Joe
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Joe Bobst wrote:

fluid. How often do most people check that reservoir?? An indicator of brake wear is regular pulling of the wheels with a visual inspection! A low reservoir will indicate low brake wear, calipers or wheel cylinders leaking, or a master cylinder leaking. ( Case in point, current Dodge vehicles, say 1998 on up, use an "O" ring between the master and the booster. The only way to tell the master is leaking, is to "dip" the booster through the vacuum port. A design flaw Dodge doesn't want to seem to fix. I fear every time I see a Dodge product behind me as I know the general public doesn't know about inspecting this way and the Jiffy lube guy sure don't!!)
DO NOT push that fluid from the calipers back up top the master. Notice the discoloration?? That is dirt and particles in your fluid. Good idea to shove that stuff back up into a machined valve! "Pro" mechanics and those who do it right, will crack the bleeder on the caliper and squeeze the fluid out of that port! Not back up through the master! Then after assembly, add fluid to the master, bleed the extreme ports and new fluid will be in the whole system. Also, if you own a new Ford ( 03-04) F150, check the brakes more than 30,000 miles. I've found that front pads are only lasting 11,000 to 15,000. Not much, eh? Wonder if Ford will address this issue!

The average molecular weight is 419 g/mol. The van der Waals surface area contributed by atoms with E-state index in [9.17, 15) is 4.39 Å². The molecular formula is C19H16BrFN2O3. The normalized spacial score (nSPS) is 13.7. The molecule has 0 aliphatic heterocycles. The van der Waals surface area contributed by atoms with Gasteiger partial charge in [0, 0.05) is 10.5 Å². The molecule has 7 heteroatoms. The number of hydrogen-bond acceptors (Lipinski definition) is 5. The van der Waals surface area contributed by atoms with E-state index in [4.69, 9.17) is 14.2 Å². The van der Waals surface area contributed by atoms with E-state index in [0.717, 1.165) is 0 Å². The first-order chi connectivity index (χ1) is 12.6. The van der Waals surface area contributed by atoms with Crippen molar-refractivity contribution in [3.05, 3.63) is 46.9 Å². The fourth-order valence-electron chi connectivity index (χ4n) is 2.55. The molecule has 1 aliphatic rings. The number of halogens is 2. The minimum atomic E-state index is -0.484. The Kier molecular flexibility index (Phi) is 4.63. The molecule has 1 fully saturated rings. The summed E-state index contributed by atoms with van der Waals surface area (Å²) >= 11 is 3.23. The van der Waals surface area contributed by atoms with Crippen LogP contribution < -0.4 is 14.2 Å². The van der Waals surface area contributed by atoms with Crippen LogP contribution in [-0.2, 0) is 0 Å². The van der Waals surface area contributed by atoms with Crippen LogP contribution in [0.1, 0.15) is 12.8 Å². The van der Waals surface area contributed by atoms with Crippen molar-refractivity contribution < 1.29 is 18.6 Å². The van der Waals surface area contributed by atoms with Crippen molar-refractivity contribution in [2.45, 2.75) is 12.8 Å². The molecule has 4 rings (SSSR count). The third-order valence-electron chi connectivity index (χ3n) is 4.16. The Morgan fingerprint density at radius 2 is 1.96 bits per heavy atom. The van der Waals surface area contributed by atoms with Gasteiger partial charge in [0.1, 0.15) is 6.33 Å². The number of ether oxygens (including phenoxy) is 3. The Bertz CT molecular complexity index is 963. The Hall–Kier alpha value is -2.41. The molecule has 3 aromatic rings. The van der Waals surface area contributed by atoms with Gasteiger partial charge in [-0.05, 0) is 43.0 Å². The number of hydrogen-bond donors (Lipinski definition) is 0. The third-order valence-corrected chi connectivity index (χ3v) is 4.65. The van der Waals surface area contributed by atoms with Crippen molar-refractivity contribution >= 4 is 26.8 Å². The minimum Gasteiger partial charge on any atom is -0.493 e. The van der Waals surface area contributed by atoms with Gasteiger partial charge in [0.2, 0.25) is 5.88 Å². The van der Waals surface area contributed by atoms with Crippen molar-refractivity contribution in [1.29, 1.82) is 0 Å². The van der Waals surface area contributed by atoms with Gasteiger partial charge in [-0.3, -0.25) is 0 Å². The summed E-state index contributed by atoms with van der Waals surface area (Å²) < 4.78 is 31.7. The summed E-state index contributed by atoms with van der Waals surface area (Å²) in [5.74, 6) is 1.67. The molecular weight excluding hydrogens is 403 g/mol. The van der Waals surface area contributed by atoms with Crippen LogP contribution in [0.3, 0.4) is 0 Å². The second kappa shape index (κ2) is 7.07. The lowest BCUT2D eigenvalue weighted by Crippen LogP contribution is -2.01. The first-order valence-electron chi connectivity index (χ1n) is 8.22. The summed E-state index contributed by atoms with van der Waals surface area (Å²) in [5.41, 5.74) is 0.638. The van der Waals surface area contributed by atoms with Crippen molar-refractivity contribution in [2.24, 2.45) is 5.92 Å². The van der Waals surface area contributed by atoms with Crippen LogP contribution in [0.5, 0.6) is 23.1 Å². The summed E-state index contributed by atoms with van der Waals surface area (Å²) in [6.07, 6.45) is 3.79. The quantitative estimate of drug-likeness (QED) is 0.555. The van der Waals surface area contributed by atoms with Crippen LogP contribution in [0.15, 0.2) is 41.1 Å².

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not "wrong" completley....if your fluid is in between the high and low range then adding is NOT needed...BTW, if people don't check their reservoir, as you imply, does it matter? if they don't check their reservoir for "padwear indicated by fluid level", then what makes you think they will check it often enough to catch a low level due to a leak? ------------------- Chris Perdue "I'm ever so thankful for the Internet; it has allowed me to keep a finger in the pie and to make some small contribution to those younger who will carry the air-cooled legend forward" Jim Mais Feb. 2004